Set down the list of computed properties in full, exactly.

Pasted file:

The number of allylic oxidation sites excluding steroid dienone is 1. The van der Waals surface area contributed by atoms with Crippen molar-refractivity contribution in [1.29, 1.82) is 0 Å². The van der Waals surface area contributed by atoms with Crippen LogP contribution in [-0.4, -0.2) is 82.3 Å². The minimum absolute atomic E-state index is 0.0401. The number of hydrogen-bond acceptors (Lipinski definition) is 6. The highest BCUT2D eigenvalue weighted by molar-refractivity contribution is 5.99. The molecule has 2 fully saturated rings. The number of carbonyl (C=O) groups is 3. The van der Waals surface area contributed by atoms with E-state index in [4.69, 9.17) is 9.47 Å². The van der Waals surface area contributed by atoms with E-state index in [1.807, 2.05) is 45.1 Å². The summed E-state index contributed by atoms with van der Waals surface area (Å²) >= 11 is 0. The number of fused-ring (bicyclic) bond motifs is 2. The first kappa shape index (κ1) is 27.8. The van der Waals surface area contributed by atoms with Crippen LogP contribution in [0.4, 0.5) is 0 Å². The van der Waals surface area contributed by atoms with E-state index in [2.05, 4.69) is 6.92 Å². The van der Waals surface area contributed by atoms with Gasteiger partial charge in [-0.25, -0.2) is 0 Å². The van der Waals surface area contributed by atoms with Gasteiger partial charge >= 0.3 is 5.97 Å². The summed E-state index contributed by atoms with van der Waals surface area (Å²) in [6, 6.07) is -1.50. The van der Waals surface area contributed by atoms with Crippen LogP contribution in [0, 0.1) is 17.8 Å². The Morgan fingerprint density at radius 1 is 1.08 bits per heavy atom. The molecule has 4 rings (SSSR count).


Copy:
The number of allylic oxidation sites excluding steroid dienone is 1. The van der Waals surface area contributed by atoms with Crippen molar-refractivity contribution in [1.29, 1.82) is 0 Å². The van der Waals surface area contributed by atoms with Crippen LogP contribution in [-0.4, -0.2) is 82.3 Å². The minimum absolute atomic E-state index is 0.0401. The number of hydrogen-bond acceptors (Lipinski definition) is 6. The highest BCUT2D eigenvalue weighted by molar-refractivity contribution is 5.99. The molecule has 2 fully saturated rings. The number of carbonyl (C=O) groups is 3. The van der Waals surface area contributed by atoms with E-state index in [4.69, 9.17) is 9.47 Å². The van der Waals surface area contributed by atoms with E-state index in [1.807, 2.05) is 45.1 Å². The summed E-state index contributed by atoms with van der Waals surface area (Å²) >= 11 is 0. The number of fused-ring (bicyclic) bond motifs is 2. The first kappa shape index (κ1) is 27.8. The van der Waals surface area contributed by atoms with Crippen LogP contribution in [0.4, 0.5) is 0 Å². The van der Waals surface area contributed by atoms with E-state index in [2.05, 4.69) is 6.92 Å². The van der Waals surface area contributed by atoms with Gasteiger partial charge in [-0.25, -0.2) is 0 Å². The van der Waals surface area contributed by atoms with Gasteiger partial charge >= 0.3 is 5.97 Å². The summed E-state index contributed by atoms with van der Waals surface area (Å²) in [6, 6.07) is -1.50. The van der Waals surface area contributed by atoms with Crippen LogP contribution in [0, 0.1) is 17.8 Å². The Morgan fingerprint density at radius 1 is 1.08 bits per heavy atom. The molecule has 4 rings (SSSR count).